A small step forward for human rights as Namibia’s Supreme Court grants recognition to same-sex marriages from overseas

In extraordinary and unexpected news, Namibia’s Supreme Court has granted recognition to same-sex marriages conducted overseas putting in doubt the validity of colonial era sodomy laws that, although unused, remain on the statute books since 1927.

“We are a country where we are included, we are a country of belonging, we are a country of the brave,” chanted a group of LGBTQ+ rights activists in front of the Supreme Court of Namibia on Tuesday, effectively recognising that the word “spouse” is not associated with any specific gender after judges ruled that the country’s immigration laws must recognize same-sex marriages concluded outside the country.

Four of the five justices hearing the appeal agreed that “The term ‘spouse’ in s 2(1)(c) of the {immigration} Act is to be interpreted to include same-sex spouses lawfully married in another country.”

Human rights lawyer Norman Tjombe explained that the ruling neutralizes the term, and “spouse” will no longer only apply to a partner of the opposite sex.

“There’s nothing special, nothing extra that needs to be done compared to heterosexual marriages. Whatever you need to do for a heterosexual marriage is also what you would have to do for a homosexual marriage,” said Tjombe.

The ruling stems from a case involving Daniel Digashu (a South African citizen) whose work permit and immigration status were denied based on his same-sex marital status to Namibian citizen Johann Potgieter in 2017. The two got married in 2015 in Johannesburg, South Africa and adopted Digashu’s nephew after Digashu’s aunt (the boy’s mother) died in 2014.

Another similar immigration case involves Annette Seiler who married German national Anita Seiler-Lilles in 2019 in Germany.

The two cases, including the immigration status of the child adopted, were consolidated.

However, on January 20, 2022, the High Court of Namibia dismissed the immigration cases but granted immigration status to the minor.

Until Tuesday, Namibia did not recognize same-sex marriages because homosexuality is illegal under the Sodomy Law of 1927.

Namibia’s first democratically elected president, Sam Nujoma, has on numerous occasions described gays and lesbians as “unnatural”.

At one point, he called on the police to arrest, deport, and imprison them, describing their sexual preference as a “foreign influence.”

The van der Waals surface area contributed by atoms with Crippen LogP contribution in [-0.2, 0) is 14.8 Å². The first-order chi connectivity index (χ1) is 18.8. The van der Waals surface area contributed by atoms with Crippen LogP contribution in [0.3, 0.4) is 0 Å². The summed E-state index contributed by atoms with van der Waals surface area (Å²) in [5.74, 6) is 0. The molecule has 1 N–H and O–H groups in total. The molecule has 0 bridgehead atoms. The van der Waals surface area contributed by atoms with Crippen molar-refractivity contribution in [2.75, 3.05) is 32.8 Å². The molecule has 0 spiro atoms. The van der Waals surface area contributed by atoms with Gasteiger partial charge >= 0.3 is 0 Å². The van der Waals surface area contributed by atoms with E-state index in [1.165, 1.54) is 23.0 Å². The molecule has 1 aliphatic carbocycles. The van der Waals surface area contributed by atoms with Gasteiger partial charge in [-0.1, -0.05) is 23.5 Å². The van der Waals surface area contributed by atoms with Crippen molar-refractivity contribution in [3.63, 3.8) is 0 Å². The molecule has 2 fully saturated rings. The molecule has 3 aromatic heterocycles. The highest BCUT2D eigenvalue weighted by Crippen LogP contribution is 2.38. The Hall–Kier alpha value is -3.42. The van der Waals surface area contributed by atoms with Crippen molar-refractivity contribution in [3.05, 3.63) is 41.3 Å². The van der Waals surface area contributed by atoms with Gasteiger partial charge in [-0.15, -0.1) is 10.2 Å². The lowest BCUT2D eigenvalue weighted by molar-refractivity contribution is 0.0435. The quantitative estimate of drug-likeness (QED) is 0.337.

The ruling drew mixed reactions in a relatively conservative country where over 90% of the population is Christian.

“We welcome this judgment. Human rights should be upheld even when society is against it. Human rights should never be a popularity contest,” said local lawyer Kadhila Amwoomo.

Political analyst Nduma Kamwanya believes that same-sex marriage will do no harm to the country.

“Same-sex marriage will not bring Namibia down, nor has it brought any country down. If anything, corruption and mismanagement are what will bring us down,” he said.

The minority political party, the Namibian Economic Freedom Fighter (NEFF), is calling for a national referendum on the matter.

The party believes that the Supreme Court is forcing cultural views that are foreign to the country and its citizens because the couple is of foreign descent.

Namibian gay rights activist Wendelinus Hamutenya, who is also in a same-sex marriage, was ecstatic about the ruling.

The former Catholic altar boy comes from the Aawambo tribe, which violently assaults boys suspected of being gay applying burning coal to their backsides in a medieval attempt to “correct” their behaviour.

Hamutenya married his spouse, who is also Namibian, in a Dutch Reformed Church in Pretoria, South Africa five years ago. South Africa became the fifth country in the world, and the first in Africa to legalise same-sex marriages in 2006.

“Many of my relatives looked at us differently, but now they can see our marriage is the same as heterosexual marriages,” he said.

Court ruling opens doors for other illegal issues

According to Tjombe, although the Tuesday ruling was not part of the judgment, it inadvertently throws out the sodomy law.

Sodomy is a criminal offense in the country, although no one has ever been convicted of such a crime.

“How does it remain a criminal offense that, since yesterday (Tuesday), at least couples who are married in another country in the same-sex marriage can come to Namibia and live here, and that marriage is recognized now as part of the marriage? Part of the things that are recognized when marriage is the conjugal rights and that obviously includes sexual intercourse.

“So since at least yesterday, my interpretation is that sodomy would be allowed, at least insofar as it concerns people who are married in same-sex marriages,” he said.

According to him, the ruling also opens doors to polygamous marriages conducted outside the country.

“The Immigration Act simply says ‘spouse.’ So you will come and say the law in Iran says I can get married to up to four women. The wives are entitled to stay in Namibia,” he said.

Ester Mbathera